• adjust trigger sensitivity threshold (may lead to inappropriate triggering)

Exhalation dyssynchrony

  • treat underlying patient factors (e.g. COPD, asthma)
  • adjust exhalation sensitivity or change to time-control cycling between inspiration and expiration or change to a volume-cycled mode


Patient-Ventilator Dyssynchrony by Todd Fraser

Patient-Ventilator Dyssynchrony videos by K. Scott Richey
Flow Mismatch
Flow Mismatch
Double trigger
Double trigger
Missed Trigger
Missed Trigger
Trigger Delayy
Premature Cycling
Premature Cycling
Premature Cycling due to coughing
Premature Cycling due to coughing
Pressurization Rate Too Fast
Pressurization Rate Too Fast
Pressurization Rate Too Slow
Pressurization Rate Too Slow
Auto Trigger
Auto Trigger

References and Links

Journal articles

  • Thille AW, Rodriguez P, Cabello B, Lellouche F, Brochard L. Patient-ventilator asynchrony during assisted mechanical ventilation. Intensive Care Med. 2006 Oct;32(10):1515-22. [PMID 16896854]

FOAM and web resources

CCC 700 6

Critical Care


Chris is an Intensivist and ECMO specialist at the Alfred ICU in Melbourne. He is also a Clinical Adjunct Associate Professor at Monash University. He is a co-founder of the Australia and New Zealand Clinician Educator Network (ANZCEN) and is the Lead for the ANZCEN Clinician Educator Incubator programme. He is on the Board of Directors for the Intensive Care Foundation and is a First Part Examiner for the College of Intensive Care Medicine. He is an internationally recognised Clinician Educator with a passion for helping clinicians learn and for improving the clinical performance of individuals and collectives.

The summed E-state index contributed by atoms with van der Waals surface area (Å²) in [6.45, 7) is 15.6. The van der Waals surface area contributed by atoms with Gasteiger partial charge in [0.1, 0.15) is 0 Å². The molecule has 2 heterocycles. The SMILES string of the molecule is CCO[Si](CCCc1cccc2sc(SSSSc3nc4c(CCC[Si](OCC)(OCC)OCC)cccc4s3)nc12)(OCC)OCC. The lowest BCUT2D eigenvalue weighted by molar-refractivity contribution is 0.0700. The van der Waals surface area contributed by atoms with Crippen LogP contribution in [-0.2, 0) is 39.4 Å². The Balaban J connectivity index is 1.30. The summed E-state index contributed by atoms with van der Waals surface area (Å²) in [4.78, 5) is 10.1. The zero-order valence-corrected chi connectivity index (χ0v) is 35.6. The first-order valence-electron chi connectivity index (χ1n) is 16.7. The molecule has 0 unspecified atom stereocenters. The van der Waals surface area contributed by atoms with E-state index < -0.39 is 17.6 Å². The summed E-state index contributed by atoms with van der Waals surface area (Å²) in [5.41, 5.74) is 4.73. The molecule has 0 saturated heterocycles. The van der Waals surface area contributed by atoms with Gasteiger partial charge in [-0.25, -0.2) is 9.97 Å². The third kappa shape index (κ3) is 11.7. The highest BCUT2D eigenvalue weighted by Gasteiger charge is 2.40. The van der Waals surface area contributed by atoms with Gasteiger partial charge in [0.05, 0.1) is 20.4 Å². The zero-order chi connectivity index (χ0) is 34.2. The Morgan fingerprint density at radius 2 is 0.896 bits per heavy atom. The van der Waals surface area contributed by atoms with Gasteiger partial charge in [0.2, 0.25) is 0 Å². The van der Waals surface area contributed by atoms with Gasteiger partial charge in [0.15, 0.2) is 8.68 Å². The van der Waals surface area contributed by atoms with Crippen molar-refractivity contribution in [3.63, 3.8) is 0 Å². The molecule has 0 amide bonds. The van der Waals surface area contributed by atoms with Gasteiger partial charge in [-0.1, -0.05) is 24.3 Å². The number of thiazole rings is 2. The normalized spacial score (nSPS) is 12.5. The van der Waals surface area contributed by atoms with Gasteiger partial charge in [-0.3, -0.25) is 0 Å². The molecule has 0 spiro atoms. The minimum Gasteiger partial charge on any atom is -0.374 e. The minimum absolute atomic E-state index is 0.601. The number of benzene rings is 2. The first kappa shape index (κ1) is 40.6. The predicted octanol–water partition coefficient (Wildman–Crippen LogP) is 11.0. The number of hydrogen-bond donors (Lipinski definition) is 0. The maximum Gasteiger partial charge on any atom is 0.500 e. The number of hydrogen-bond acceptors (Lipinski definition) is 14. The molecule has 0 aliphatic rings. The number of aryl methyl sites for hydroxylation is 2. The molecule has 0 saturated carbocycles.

After finishing his medical degree at the University of Auckland, he continued post-graduate training in New Zealand as well as Australia’s Northern Territory, Perth and Melbourne. He has completed fellowship training in both intensive care medicine and emergency medicine, as well as post-graduate training in biochemistry, clinical toxicology, clinical epidemiology, and health professional education.

He is actively involved in in using translational simulation to improve patient care and the design of processes and systems at Alfred Health. He coordinates the Alfred ICU’s education and simulation programmes and runs the unit’s education website, INTENSIVE.  He created the ‘Critically Ill Airway’ course and teaches on numerous courses around the world. He is one of the founders of the FOAM movement (Free Open-Access Medical education) and is co-creator of litfl.com, the RAGE podcast, the Resuscitology course, and the SMACC conference.

His one great achievement is being the father of three amazing children.

On Twitter, he is @precordialthump.

| INTENSIVE | RAGE | Resuscitology | SMACC

One comment

  1. Also – an important aspect is to just have the patient awake and ask them! Can run through simple yes/no questions or get them writing answers and gradually change things to optimise ventilator parameters and make mode of ventilation, PEEP levels, tube compensation, triggers for breathing in/breathing out, volumes, flows, inspiration time etc all more comfortable for the patient. I’ve had patients tolerate very “abnormal” breathing patterns whilst wide awake for re-recruitment purposes by tinkering with various measures like flow rates, time inspired, ETS, trigger type for insp/exp, etc. All within the realms of safe ventilation. Much easier than over-sedation that then traps the patients in bed and prolongs their ventilation time.